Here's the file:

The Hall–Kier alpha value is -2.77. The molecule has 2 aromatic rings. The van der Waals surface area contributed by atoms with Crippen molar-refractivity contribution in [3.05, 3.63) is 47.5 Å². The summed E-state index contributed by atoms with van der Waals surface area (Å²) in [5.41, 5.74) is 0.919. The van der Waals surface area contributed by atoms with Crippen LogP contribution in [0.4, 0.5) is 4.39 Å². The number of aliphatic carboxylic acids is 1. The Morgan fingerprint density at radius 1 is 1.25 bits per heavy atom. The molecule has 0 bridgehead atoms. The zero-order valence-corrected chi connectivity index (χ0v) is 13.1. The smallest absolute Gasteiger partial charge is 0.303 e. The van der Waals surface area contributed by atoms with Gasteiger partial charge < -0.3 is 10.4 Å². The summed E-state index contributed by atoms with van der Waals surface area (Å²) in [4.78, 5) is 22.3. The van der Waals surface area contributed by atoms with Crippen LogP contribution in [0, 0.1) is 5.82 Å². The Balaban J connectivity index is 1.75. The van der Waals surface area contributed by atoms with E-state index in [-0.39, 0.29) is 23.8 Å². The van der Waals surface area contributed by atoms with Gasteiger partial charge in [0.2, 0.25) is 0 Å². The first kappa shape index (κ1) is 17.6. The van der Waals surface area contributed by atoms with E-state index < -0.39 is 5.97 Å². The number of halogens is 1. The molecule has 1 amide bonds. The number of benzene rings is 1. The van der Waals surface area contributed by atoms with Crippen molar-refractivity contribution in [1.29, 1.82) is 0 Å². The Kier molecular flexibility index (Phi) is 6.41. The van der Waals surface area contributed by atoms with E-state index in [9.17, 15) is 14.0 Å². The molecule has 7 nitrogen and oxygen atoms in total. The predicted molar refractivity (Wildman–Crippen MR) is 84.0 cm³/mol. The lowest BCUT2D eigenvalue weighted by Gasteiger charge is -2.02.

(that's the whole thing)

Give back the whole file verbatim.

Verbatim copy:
The Hall–Kier alpha value is -2.77. The molecule has 2 aromatic rings. The van der Waals surface area contributed by atoms with Crippen molar-refractivity contribution in [3.05, 3.63) is 47.5 Å². The summed E-state index contributed by atoms with van der Waals surface area (Å²) in [5.41, 5.74) is 0.919. The van der Waals surface area contributed by atoms with Crippen LogP contribution in [0.4, 0.5) is 4.39 Å². The number of aliphatic carboxylic acids is 1. The Morgan fingerprint density at radius 1 is 1.25 bits per heavy atom. The molecule has 0 bridgehead atoms. The zero-order valence-corrected chi connectivity index (χ0v) is 13.1. The smallest absolute Gasteiger partial charge is 0.303 e. The van der Waals surface area contributed by atoms with Gasteiger partial charge < -0.3 is 10.4 Å². The summed E-state index contributed by atoms with van der Waals surface area (Å²) in [4.78, 5) is 22.3. The van der Waals surface area contributed by atoms with Crippen LogP contribution in [0, 0.1) is 5.82 Å². The Balaban J connectivity index is 1.75. The van der Waals surface area contributed by atoms with E-state index in [-0.39, 0.29) is 23.8 Å². The van der Waals surface area contributed by atoms with Gasteiger partial charge in [0.2, 0.25) is 0 Å². The first kappa shape index (κ1) is 17.6. The van der Waals surface area contributed by atoms with E-state index < -0.39 is 5.97 Å². The number of halogens is 1. The molecule has 1 amide bonds. The number of benzene rings is 1. The van der Waals surface area contributed by atoms with Crippen molar-refractivity contribution in [1.29, 1.82) is 0 Å². The Kier molecular flexibility index (Phi) is 6.41. The van der Waals surface area contributed by atoms with E-state index in [9.17, 15) is 14.0 Å². The molecule has 7 nitrogen and oxygen atoms in total. The predicted molar refractivity (Wildman–Crippen MR) is 84.0 cm³/mol. The lowest BCUT2D eigenvalue weighted by Gasteiger charge is -2.02.